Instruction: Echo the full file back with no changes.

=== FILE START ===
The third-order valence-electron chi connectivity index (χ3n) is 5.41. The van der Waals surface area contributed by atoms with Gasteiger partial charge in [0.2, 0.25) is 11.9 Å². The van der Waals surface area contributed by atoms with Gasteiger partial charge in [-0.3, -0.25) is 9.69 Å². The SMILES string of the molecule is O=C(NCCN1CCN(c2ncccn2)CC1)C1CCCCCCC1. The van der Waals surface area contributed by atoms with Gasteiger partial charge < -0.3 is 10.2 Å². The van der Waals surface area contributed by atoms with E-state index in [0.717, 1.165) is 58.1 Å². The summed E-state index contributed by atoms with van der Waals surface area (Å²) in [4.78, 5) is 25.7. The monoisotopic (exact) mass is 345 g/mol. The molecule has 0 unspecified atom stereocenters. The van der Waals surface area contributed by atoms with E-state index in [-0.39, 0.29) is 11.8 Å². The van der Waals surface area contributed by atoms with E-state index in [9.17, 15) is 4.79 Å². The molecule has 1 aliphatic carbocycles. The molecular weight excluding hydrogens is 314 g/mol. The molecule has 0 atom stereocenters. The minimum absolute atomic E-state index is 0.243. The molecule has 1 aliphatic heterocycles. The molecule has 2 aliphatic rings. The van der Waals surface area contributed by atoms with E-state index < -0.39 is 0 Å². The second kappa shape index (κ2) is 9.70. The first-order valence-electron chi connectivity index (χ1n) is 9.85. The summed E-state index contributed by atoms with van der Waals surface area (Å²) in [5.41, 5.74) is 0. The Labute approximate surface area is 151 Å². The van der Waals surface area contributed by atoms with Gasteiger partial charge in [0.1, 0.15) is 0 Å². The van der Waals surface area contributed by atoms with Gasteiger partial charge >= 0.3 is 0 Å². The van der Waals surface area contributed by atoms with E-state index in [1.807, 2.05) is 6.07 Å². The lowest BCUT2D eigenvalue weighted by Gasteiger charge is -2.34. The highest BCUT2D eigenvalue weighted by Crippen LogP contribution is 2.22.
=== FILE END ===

The third-order valence-electron chi connectivity index (χ3n) is 5.41. The van der Waals surface area contributed by atoms with Gasteiger partial charge in [0.2, 0.25) is 11.9 Å². The van der Waals surface area contributed by atoms with Gasteiger partial charge in [-0.3, -0.25) is 9.69 Å². The SMILES string of the molecule is O=C(NCCN1CCN(c2ncccn2)CC1)C1CCCCCCC1. The van der Waals surface area contributed by atoms with Gasteiger partial charge < -0.3 is 10.2 Å². The van der Waals surface area contributed by atoms with E-state index in [0.717, 1.165) is 58.1 Å². The summed E-state index contributed by atoms with van der Waals surface area (Å²) in [4.78, 5) is 25.7. The monoisotopic (exact) mass is 345 g/mol. The molecule has 0 unspecified atom stereocenters. The van der Waals surface area contributed by atoms with E-state index in [-0.39, 0.29) is 11.8 Å². The van der Waals surface area contributed by atoms with E-state index in [9.17, 15) is 4.79 Å². The molecule has 1 aliphatic carbocycles. The molecular weight excluding hydrogens is 314 g/mol. The molecule has 0 atom stereocenters. The minimum absolute atomic E-state index is 0.243. The molecule has 1 aliphatic heterocycles. The molecule has 2 aliphatic rings. The van der Waals surface area contributed by atoms with E-state index < -0.39 is 0 Å². The second kappa shape index (κ2) is 9.70. The first-order valence-electron chi connectivity index (χ1n) is 9.85. The summed E-state index contributed by atoms with van der Waals surface area (Å²) in [5.41, 5.74) is 0. The Labute approximate surface area is 151 Å². The van der Waals surface area contributed by atoms with Gasteiger partial charge in [0.1, 0.15) is 0 Å². The van der Waals surface area contributed by atoms with Gasteiger partial charge >= 0.3 is 0 Å². The van der Waals surface area contributed by atoms with E-state index in [1.807, 2.05) is 6.07 Å². The lowest BCUT2D eigenvalue weighted by Gasteiger charge is -2.34. The highest BCUT2D eigenvalue weighted by Crippen LogP contribution is 2.22.